Wednesday, December 07, 2011

Pearl Harbor – 2011

These guys have been getting together for almost 70-years to honor their lost friends and recall the event that immediately plunged the United States into WWII; the youngest of them is about 90. One of the local old-timers spoke into a radio station microphone to tell of his own grand children and great grand children having no knowledge of the Pearl Harbor attack and not wanting to hear anything he had to say about it. Think about that for a moment.

I’m sorry to say that in my own youth, I had little interest in the topic other than to watch some of the old WWII movies and read of it in our school textbooks—but I was aware of it throughout my life. While we were at EHHS, WWII was pretty recent history and was thus lightly treated in our history textbooks…to some extent, it was still a nearly current event as many of our fathers played a part in it.

However, myopia on the part of youth and younger adults is nothing new. Noted Civil war veterans such as General Steven Lee wrote of it near the end of their lives during the early years of the 20th century. So did the noted Civil War historian, Bruce Catton, in the introduction to his 1962 Civil War trilogy,

”The books which makes up this trilogy began, very simply, as an attempt to understand the men who fought in the Army of the Potomac. As a small boy I had known a number of these men in their old age; they were grave, dignified, and thoughtful, with long white beards and a general air of being pillars of the community. They lived in rural Michigan in the pre-automobile age, and for the most part they had never been fifty miles away from the farm or the dusty village streets; yet once, ages ago, they had been everywhere and had seen everything, and nothing that happened to them thereafter meant anything much. All that was real had taken place when they were young; everything after that had simply been a process of waiting for death, which did not frighten them much—they had seen it inflicted in the worst possible way on boys who had not bargained for it, and they had enough of the old-fashioned religion to believe without any question that when they passed over they would simply be rejoining men and ways of living which they had known long ago…..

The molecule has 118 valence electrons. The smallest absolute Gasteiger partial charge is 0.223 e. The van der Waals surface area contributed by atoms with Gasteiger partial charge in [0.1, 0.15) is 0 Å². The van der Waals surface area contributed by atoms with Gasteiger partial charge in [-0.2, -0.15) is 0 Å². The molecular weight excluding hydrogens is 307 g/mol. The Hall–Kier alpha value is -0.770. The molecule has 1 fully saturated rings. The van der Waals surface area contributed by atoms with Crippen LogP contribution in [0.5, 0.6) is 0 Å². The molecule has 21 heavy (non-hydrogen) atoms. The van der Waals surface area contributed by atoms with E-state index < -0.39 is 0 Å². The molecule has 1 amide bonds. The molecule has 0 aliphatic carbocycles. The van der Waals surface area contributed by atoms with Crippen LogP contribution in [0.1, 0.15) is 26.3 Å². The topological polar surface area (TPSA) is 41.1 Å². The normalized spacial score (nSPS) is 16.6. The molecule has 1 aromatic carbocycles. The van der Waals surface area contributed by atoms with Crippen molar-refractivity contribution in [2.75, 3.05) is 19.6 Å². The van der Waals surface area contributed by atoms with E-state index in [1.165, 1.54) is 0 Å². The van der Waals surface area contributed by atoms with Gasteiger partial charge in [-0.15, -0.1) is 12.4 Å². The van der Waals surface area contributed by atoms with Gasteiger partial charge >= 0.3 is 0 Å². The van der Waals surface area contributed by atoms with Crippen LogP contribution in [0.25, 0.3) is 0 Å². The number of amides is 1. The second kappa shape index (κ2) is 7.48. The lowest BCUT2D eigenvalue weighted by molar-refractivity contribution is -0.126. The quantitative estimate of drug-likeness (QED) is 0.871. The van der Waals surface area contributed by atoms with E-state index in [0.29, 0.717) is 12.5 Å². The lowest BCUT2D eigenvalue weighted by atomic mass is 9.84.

“…We do learn as we grow older, and eventually I realized that this picture was somewhat out of focus. War, obviously, is the least romantic of all of man’s activities and it contains elements which the veterans do not describe to children. This aged berry-peddler, for instance, who lost his arm in the Wilderness: he had never told me about the wounded men who were burned to death in the forest fire which swept that infernal stretch of woodland while the battle was going on; nor had any of his comrades who survived that fight and went on through the whole campaign to the last days at Petersburg ever mentioned the lives that were wasted by official blunders, the dirt and the war-weariness and the soul numbing disillusionment that came when it seemed that what they were doing was going for nothing. There was a deacon in the church, who used to remind us proudly that he had served in the 2nd Ohio Cavalry. Not until years later did I learn that this regiment had gone with Sheridan in the Shenandoah Valley, burning barns, killing livestock and pillaging with a free hand so that the Southern Confederacy, if it refused to die in any other way, might die of plain starvation. In a sense, the research that went into these books was simply an effort to find out about things which the veterans never discussed.

Yet, in an odd way, the old veterans did leave one correct impression: the notion that as young men they had been caught up by something ever so much larger than themselves and that the war in which they fought did settle something for us—or, incredibly, started something which we ourselves have got to finish. It was not only the biggest experience in their own lives; it was in a way the biggest experience in our life, as a nation, and it deserves all of the study it is getting.

In any case, these books try to examine a small part of that experience in terms of the men who did the fighting. Those men are all gone now and they have left forever unsaid the things they might have told us, and no one now can speak for them. Here is my attempt to speak about them."

I hope the young will continue to be taught the correct and amazing history of this noble experiment, the United States of America. Given the state of current events and feckless leadership, I often wonder.

WWII was so much more vast than was the Civil War that it is difficult to generalize the experience. However, one nice, small story (my favorite kind) about Pearl Harbor can be discovered by entering the names Zenji Abe and Richard Fiske in your Google search window.


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